A Court of Appeal decision, R (on behalf of William Corbett) v The Cornwall Council, which was handed down last month is worth noting in the context of determining planning applications and compliance with the development plan. My colleague Ingrid Lekaj considers the details below.
The case concerned a contentious planning application to expand a caravan park in the Cornwall countryside that was protected by a local policy as an Area of Great Landscape Value (AGLV). The application was met by challenge from a parish councillor who argued that the planning officer had failed to correctly consider the relevant policies and that Cornwall Council (the Council) had then erred in law by granting the planning permission that he considered to be in conflict with the development plan as a whole. The High Court accepted the challenge and the Council appealed to the Court of Appeal on the basis that the High Court had taken too strict a view of the planning policies.
The Court of Appeal allowed the appeal and Lord Justice Lindblom explained that policies should be read in their natural and sensible meaning, and should be read together with the local development plan rather than in isolation. It is for the planning officers and the committee to make day to day planning decisions; the Court should not have to draw inferences unless necessary. The Court of Appeal found that the planning officer had not misinterpreted the policies and there was nothing in the AGLV policy that prevented the development from proceeding. He also found that the caravan park was not in conflict with the housing policy in rural areas as the application was concerned with tourism accommodation.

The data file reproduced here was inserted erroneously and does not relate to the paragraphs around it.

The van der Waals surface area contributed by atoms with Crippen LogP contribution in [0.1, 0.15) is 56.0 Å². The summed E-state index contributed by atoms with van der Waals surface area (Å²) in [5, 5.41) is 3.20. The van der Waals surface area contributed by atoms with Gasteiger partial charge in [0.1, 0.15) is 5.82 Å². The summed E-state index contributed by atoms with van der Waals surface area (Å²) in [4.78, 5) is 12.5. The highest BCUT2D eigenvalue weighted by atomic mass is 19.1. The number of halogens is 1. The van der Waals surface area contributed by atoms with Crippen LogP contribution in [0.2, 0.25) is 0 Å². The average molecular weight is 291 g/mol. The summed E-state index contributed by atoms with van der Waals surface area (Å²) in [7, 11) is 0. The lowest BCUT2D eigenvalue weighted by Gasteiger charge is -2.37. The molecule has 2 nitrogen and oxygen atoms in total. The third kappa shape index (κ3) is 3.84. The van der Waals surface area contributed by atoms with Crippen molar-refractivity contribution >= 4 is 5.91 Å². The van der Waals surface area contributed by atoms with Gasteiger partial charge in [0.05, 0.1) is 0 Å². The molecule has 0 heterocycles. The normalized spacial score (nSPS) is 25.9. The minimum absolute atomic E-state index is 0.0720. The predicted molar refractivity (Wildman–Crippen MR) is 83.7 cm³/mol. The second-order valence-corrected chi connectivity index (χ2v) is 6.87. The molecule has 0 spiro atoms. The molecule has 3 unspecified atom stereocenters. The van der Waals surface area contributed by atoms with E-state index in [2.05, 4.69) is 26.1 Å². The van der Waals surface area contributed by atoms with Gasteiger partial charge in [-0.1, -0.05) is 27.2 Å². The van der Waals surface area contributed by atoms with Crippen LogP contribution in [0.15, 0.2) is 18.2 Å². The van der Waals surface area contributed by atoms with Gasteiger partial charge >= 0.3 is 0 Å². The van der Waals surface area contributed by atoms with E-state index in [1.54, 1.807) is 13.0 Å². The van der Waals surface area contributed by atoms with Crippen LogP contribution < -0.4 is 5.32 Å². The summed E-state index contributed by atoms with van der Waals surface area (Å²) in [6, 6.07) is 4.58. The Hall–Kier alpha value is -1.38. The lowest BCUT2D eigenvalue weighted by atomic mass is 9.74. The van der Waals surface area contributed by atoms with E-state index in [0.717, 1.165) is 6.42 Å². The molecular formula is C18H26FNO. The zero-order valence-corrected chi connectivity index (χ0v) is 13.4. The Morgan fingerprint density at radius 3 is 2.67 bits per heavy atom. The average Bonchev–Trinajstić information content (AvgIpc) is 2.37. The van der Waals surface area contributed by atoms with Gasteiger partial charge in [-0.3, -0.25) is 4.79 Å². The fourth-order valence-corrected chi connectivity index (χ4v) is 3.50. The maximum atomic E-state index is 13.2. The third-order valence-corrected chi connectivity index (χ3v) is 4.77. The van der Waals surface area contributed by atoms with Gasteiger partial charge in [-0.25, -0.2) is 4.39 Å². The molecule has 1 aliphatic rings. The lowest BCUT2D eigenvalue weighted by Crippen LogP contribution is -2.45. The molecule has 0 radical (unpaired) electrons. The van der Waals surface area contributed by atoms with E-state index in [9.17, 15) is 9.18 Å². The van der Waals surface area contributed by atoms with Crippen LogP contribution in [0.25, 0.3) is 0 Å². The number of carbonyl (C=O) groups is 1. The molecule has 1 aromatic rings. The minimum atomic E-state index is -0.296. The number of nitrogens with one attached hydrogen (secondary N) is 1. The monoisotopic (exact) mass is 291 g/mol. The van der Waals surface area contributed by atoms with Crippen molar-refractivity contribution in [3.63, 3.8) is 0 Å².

Although this case does not establish new law, it reinforces the principle that interpreting planning policy is a matter for the local planning Authority and that the Courts will rarely interfere particularly where the decision maker has carefully and sensibly considered conflicting policies against the development plan as a whole and reached a judgment.
The weight to attach to the respective policies and, therefore, the resolution as to whether the proposal was in accordance with the plan as a whole, was a matter of judgment for the Council.